Assessing the Effectiveness of Alternative Community-Led Security Mechanisms in Urban Eastern Africa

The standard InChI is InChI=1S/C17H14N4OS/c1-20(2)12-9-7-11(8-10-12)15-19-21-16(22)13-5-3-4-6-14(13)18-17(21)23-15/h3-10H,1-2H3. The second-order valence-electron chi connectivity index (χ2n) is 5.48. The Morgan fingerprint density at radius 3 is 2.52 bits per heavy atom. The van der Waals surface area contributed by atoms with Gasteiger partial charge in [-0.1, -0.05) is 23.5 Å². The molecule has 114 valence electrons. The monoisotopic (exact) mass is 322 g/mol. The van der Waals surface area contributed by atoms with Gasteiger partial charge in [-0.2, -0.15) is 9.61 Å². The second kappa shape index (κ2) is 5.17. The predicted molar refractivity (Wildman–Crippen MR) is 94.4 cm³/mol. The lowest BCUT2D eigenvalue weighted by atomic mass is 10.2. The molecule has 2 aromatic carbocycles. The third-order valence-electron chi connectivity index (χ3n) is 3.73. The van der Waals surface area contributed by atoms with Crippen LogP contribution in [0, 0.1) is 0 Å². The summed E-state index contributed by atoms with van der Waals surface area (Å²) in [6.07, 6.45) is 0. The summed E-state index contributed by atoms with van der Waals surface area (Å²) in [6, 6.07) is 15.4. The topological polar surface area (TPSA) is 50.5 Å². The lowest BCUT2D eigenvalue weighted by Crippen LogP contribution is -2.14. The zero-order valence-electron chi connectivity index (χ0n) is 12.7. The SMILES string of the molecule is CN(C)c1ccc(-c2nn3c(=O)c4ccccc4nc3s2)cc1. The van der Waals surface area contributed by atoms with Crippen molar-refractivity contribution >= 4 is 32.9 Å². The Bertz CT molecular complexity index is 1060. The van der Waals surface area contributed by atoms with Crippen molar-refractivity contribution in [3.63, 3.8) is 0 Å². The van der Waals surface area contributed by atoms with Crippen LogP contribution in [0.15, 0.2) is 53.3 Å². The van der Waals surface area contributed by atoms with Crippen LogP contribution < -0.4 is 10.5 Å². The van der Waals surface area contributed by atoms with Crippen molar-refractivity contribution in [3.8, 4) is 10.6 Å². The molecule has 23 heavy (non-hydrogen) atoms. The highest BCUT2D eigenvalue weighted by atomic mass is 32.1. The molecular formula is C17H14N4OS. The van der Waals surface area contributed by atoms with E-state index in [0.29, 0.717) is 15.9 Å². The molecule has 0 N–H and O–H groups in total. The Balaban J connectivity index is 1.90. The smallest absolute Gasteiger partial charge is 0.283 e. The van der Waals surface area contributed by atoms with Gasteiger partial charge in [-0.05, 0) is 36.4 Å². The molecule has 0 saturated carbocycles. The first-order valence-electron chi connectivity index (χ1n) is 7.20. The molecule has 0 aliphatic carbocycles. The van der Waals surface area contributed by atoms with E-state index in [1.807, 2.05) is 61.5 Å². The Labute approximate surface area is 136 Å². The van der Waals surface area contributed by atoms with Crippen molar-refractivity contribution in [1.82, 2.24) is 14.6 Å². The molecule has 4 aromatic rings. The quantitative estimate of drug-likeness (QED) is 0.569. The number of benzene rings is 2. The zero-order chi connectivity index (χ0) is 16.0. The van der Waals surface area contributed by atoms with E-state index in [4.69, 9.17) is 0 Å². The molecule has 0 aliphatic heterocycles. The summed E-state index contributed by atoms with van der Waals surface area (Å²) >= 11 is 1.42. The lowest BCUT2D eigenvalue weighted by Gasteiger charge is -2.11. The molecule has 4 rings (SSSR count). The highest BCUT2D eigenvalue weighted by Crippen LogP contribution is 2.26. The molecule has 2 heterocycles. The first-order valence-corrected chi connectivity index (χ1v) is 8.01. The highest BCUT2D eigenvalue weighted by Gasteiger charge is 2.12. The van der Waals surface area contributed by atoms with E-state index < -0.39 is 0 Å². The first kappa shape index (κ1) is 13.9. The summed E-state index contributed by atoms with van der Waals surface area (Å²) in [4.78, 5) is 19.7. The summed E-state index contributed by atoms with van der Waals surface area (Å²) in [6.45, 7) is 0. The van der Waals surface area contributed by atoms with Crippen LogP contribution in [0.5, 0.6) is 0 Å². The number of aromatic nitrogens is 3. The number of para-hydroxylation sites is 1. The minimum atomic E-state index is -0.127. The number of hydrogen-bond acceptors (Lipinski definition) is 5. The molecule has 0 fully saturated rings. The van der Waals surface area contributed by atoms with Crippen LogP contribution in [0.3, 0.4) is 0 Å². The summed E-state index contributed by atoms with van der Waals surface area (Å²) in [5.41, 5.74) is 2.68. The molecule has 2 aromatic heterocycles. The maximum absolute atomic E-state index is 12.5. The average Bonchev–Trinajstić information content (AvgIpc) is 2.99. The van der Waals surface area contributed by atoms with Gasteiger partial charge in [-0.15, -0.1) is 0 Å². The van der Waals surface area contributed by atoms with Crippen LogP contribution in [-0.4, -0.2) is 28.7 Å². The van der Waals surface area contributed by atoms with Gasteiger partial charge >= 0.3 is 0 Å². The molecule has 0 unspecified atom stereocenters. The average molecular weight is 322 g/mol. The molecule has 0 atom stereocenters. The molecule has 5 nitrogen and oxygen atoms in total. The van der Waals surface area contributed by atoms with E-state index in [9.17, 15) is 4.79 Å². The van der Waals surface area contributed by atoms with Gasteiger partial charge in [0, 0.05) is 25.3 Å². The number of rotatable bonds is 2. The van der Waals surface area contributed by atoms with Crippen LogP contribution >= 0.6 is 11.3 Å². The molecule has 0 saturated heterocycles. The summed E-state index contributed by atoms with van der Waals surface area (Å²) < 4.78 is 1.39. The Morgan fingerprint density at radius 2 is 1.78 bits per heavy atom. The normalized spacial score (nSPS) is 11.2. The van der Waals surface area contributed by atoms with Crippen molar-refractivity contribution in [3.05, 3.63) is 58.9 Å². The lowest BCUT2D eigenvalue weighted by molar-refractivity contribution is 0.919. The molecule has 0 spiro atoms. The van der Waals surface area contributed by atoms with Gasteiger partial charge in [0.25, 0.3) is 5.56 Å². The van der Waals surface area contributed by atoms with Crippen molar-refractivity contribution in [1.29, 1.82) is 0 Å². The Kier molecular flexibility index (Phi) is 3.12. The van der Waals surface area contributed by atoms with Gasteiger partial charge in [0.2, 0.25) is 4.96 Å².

Low-income, urban communities in East Africa must negotiate their security in the face of weak, unresponsive, or abusive state security forces. Researchers will examine how communities in Kenya, Uganda, Tanzania, and Rwanda are facing this challenge. While many believe the state has a monopoly on the legitimate use of force, realities on the ground challenge this assertion, particularly in conflict and violence contexts. In many violence- and conflict-affected countries, governments do not have full territorial control, even in their largest cities. In some cases, governments have used or allowed the use of illegitimate force by non-state actors, such as private security forces, to protect and exploit private interests. This reality has important implications for development, justice, and security because it implies a tacit alliance between certain public authorities and private armed groups that are not accountable to the public interest. As a result, the elite control resources at the expense of inclusive economic and social development. This results in more violence and undermines state legitimacy and accountability. Negotiating security in East Africa The Centre for Human Rights and Policy Studies will assess how low-income urban communities in the four East African nations negotiate their security. It will document alternative sources of governance, security, and justice that urban communities apply when state security forces are weak, unresponsive, or abusive. It will also examine the implications of these informal mechanisms on state legitimacy and community development. The research aims to better understand the mechanisms and alliances that urban communities rely on to promote their security and access to resources. The project will highlight the degree to which community-led security mechanisms have been effective in responding to urban communities' security needs and demonstrate the implications for state security forces' legitimacy and accountability.